To the FTC, this was the perfect test case. Even if it were unsuccessful in challenging Lee County's broader principle regarding government-owned hospital immunity, it still could prevail on the narrower ground that the arrangement was effectively a sham. The Supreme Court agreed to hear both issues. But as it turns out, the FTC did not need to rely on the narrower ground because the Court held that state legislatures must do more than merely authorize local governments to own and operate a hospital in order to exempt them from the federal antitrust laws.

The Court recognized that "when a local governmental entity acts pursuant to a clearly articulated and affirmatively expressed state policy to displace competition, it is exempt from the antitrust laws." It also acknowledged that, "to pass the 'clear articulation test,' a state legislature need not 'expressly state in a statute … that the legislature intends for the delegated action to have anticompetitive effects.'" Rather, according to prior precedent, "immunity applies if the anticompetitive effect was the 'foreseeable result' of what the State authorized."

Taking a step back, however, the Court clarified that "foreseeability" in this context should not be construed "too loosely" and does not mean "reasonably anticipated" (as the Eleventh Circuit had held and as the term's dictionary definition would suggest). Instead, the Court held that state action immunity will only be implied in situations "where the displacement of competition was the inherent, logical, or ordinary result of the exercise of authority delegated by the state legislature." So, for example, in cases where a local government enacts a zoning ordinance or adopts a comprehensive regulatory scheme under a state authorizing statute, the legislature's intent to displace competition will be presumed.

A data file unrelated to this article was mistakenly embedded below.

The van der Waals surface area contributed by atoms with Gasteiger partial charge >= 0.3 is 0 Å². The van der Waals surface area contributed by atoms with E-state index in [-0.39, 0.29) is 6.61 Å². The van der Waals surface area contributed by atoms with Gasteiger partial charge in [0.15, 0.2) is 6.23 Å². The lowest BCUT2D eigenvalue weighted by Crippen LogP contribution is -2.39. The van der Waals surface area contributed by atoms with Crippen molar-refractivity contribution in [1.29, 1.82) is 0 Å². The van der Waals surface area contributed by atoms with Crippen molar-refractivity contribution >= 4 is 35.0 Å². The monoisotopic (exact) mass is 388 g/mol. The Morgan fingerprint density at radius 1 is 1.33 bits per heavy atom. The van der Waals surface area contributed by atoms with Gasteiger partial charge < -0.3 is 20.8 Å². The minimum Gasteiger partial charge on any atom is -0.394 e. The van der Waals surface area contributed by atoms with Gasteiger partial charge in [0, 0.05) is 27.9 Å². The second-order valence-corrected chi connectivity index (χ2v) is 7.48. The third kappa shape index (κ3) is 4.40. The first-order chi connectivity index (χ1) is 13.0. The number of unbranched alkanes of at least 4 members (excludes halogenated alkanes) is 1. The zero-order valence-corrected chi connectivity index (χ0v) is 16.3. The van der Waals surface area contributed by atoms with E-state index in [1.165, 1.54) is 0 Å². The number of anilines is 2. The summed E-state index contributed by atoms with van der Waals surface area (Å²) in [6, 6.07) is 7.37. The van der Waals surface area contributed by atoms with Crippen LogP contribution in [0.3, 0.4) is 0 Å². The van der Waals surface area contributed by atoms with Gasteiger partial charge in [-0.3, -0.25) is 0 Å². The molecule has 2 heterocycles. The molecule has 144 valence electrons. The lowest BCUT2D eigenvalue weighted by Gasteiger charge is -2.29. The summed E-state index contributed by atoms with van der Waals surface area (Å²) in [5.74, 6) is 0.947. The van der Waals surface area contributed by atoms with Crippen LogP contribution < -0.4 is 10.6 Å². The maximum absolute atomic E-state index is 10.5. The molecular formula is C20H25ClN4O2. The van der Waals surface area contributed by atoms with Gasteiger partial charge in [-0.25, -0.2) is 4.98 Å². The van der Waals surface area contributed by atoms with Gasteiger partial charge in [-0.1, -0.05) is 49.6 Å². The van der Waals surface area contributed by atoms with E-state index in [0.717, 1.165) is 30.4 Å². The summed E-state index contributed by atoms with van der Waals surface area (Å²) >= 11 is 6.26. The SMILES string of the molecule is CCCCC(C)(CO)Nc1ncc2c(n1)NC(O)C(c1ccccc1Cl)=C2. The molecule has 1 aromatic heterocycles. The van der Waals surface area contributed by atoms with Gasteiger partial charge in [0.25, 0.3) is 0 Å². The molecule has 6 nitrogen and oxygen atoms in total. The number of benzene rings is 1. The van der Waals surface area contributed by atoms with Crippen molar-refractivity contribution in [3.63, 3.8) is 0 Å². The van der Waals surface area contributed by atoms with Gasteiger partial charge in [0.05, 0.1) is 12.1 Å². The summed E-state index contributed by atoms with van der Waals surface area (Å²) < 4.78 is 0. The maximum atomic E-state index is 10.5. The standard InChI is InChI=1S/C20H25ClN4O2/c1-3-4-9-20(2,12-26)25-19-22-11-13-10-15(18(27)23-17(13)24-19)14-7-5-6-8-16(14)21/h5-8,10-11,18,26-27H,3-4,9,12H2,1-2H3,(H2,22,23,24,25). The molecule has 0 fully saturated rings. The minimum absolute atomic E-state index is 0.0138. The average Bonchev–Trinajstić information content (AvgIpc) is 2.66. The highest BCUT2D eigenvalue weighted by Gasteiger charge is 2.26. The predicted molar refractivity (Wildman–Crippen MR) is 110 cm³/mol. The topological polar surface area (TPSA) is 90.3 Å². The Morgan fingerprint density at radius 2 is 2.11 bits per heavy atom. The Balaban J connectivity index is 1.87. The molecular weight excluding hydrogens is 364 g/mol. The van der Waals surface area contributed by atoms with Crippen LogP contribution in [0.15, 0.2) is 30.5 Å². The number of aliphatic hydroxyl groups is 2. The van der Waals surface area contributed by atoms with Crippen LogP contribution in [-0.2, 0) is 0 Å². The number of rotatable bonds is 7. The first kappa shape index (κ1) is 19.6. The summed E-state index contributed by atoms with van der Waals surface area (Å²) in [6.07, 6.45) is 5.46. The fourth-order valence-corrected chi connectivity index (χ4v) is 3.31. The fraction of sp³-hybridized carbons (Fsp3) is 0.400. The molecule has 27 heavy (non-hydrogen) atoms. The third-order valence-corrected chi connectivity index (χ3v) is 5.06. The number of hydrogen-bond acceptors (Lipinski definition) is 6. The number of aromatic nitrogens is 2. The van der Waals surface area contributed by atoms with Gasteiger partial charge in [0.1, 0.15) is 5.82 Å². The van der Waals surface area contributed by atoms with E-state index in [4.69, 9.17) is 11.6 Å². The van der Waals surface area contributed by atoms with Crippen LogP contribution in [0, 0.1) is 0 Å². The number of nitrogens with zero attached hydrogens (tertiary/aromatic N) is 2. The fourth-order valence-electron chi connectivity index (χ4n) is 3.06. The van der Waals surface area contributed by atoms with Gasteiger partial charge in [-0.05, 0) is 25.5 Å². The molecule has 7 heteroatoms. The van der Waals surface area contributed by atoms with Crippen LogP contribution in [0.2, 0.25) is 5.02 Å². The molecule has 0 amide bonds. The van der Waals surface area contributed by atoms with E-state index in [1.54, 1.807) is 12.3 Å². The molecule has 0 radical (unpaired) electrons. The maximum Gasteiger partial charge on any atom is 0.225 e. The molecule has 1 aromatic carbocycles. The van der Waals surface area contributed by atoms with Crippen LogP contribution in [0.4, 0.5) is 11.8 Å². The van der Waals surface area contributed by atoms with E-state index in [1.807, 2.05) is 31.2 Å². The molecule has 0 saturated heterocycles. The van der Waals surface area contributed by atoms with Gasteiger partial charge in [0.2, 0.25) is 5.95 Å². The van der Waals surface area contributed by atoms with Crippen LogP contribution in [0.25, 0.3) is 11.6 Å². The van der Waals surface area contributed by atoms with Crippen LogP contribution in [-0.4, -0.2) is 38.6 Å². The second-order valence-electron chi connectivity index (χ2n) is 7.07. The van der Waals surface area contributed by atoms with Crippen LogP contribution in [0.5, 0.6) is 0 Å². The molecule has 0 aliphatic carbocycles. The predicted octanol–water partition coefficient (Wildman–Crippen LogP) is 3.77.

But where a state merely grants the power for "substate governmental entities to participate in a competitive marketplace," the Court found that no such presumption applies. As it explained, "when a State grants some entity the general power to act," such as granting "simple permission to play in a market," the authorization should be construed "against the general backdrop of federal antitrust law." Thus, a law that "allows a [local government] to acquire hospitals" does not "clearly articulate and affirmatively express a state policy of empowering the [local government] to make acquisitions … that will substantially lessen competition." Any other ruling, the Court held, would set a "a trap for unwary state legislatures" who may want to provide a public option in addition to, but not in lieu of, private ones.